The third is the precipitation of free heavy metal ions by the formation of insoluble solids. This can be quite critical, as several of the solids that can form in hydroponics, mainly hydroxides, and phosphates, have very low solubility values. These can be compared by using the equilibrium constant of the solid with the ions in solution, what we call the Ksp in chemistry. The smaller the Ksp, the more insoluble a substance is. When these solids precipitate they take ions away from the solution and these are regenerated by the chelated heavy metal equilibrium reaction. This depletes the heavy metal slowly from the solution.
Free heavy metal ions
Since free heavy metal ions are the ones that can precipitate and become unavailable, what we desire is to lower the amount of free heavy metal ions in solution and increase the percent of chelated ions. Whenever you put a chelated heavy metal source in solution, like Na2FeEDTA, the chelate goes into equilibrium with its unchelated form and all the acid/base species of the ligand’s equilibrium reactions. This means that a percentage of the Fe becomes effectively unchelated. In a solution where 1ppm of Fe from Na2FeEDTA is added, P is added at 30ppm and the pH is set to 6, around 0.38% of the Fe will be unchelated.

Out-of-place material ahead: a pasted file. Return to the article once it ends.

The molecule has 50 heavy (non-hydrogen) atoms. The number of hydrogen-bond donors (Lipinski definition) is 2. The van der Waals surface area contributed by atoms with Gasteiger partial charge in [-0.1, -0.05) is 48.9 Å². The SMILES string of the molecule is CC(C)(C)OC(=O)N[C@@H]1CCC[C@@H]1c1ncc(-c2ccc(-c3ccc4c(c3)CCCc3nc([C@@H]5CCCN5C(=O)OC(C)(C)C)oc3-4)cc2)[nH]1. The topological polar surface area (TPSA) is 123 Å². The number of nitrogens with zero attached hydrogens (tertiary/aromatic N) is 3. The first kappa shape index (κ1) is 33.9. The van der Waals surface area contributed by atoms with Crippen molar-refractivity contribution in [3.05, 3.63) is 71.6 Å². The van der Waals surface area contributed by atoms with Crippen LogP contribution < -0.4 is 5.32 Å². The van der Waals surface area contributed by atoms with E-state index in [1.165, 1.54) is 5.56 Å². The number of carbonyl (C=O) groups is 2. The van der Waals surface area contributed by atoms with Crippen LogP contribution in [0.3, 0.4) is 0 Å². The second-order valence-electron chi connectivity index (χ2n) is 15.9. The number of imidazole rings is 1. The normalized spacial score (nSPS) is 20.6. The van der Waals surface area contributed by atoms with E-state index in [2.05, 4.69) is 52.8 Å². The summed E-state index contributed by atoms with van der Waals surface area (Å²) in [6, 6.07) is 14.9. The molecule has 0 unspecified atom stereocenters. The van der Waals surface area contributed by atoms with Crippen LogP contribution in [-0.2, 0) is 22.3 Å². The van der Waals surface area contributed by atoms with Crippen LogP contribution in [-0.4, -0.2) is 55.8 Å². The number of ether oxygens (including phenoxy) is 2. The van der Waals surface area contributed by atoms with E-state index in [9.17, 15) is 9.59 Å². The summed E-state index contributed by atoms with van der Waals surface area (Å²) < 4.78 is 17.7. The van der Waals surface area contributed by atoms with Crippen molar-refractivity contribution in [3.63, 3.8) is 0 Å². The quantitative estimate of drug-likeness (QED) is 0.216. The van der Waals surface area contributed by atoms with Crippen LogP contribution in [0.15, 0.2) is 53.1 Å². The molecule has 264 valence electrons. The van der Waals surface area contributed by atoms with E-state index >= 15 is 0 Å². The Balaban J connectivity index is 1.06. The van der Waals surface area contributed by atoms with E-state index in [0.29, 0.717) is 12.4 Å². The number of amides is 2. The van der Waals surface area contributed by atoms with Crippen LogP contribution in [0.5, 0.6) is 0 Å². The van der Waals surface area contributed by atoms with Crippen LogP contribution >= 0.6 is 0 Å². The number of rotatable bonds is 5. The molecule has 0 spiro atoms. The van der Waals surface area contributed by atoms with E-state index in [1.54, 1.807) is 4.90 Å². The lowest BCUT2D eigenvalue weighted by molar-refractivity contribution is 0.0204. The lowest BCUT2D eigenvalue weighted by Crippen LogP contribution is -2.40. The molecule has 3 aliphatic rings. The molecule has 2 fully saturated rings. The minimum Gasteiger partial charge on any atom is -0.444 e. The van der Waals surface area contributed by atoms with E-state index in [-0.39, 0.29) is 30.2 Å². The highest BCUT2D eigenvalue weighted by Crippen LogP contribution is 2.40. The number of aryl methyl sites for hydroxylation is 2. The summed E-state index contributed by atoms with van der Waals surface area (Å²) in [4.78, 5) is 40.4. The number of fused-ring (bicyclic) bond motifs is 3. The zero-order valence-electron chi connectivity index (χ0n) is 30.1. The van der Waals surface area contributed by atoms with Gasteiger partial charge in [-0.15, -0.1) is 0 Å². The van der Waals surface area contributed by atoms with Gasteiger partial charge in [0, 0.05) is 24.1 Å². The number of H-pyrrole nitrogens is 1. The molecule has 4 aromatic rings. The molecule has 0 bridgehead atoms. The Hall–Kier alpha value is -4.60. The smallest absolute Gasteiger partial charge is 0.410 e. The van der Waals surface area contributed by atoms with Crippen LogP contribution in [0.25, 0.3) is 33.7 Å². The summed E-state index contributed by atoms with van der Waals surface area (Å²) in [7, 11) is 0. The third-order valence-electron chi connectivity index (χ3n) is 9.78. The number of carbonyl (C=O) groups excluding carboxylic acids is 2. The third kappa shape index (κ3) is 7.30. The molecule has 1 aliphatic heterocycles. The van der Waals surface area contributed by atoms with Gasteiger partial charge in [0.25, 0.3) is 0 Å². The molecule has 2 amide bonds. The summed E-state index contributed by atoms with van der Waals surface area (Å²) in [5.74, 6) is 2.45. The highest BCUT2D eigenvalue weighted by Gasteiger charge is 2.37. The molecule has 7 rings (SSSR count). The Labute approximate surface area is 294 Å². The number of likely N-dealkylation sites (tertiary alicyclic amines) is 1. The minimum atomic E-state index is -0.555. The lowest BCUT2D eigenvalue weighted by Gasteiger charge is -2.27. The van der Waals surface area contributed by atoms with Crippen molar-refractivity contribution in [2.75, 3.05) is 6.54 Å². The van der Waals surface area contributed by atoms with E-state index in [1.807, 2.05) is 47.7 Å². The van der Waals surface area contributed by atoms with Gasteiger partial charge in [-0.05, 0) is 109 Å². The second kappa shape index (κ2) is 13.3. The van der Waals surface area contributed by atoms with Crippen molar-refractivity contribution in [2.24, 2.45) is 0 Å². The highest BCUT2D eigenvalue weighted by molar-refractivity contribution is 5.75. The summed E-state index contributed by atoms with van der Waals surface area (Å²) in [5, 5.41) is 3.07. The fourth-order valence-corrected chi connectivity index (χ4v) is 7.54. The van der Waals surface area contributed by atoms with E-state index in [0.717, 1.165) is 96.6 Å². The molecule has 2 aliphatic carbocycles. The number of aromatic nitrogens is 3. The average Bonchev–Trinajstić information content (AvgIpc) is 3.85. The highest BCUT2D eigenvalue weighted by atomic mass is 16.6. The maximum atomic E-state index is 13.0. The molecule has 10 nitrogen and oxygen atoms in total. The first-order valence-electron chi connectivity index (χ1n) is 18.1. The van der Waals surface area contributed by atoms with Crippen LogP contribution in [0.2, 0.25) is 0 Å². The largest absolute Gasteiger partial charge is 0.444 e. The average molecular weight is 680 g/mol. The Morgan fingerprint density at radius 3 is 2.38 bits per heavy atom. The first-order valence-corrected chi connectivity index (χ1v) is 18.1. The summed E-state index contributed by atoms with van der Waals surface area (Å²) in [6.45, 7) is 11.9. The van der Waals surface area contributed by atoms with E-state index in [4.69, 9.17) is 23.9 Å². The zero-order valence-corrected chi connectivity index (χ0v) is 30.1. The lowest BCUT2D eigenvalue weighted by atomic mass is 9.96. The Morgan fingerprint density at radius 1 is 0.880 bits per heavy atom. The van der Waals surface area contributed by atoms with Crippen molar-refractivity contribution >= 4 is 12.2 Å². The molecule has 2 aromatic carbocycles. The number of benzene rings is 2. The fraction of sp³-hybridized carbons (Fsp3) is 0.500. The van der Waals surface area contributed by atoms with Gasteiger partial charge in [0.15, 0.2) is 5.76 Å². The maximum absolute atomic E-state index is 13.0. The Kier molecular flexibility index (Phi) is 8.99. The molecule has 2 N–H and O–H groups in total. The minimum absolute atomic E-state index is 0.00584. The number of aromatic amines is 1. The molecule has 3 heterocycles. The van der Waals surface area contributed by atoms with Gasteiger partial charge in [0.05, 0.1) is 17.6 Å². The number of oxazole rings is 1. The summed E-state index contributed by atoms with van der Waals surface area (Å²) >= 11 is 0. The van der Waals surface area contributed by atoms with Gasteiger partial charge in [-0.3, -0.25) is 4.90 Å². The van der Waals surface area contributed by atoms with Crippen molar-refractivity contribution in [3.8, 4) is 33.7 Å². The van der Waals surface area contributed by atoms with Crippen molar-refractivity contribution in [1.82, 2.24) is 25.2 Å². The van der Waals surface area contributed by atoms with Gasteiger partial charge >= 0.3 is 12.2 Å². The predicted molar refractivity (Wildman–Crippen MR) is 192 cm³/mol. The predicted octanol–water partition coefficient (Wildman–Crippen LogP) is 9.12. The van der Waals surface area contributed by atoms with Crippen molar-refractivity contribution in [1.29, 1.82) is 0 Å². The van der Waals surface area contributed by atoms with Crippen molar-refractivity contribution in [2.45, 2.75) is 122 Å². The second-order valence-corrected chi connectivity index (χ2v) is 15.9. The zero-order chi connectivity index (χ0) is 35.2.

As the pH increases the amount of free Fe actually decreases – as the acid/base equilibrium of the ligand shifts towards the base forms – but the concentration of other ions that can precipitate really insoluble salts, like phosphate or hydroxide, increases dramatically. At pH values above 7, even a small fraction of free Fe can lead to precipitation of some Fe salts. This is why iron EDTA chelates are not considered to be stable in basic pH, not because the chelate itself is unstable, but because there are even more stable Fe solids that can form and precipitate out the Fe.
A simple trick to alleviate the issue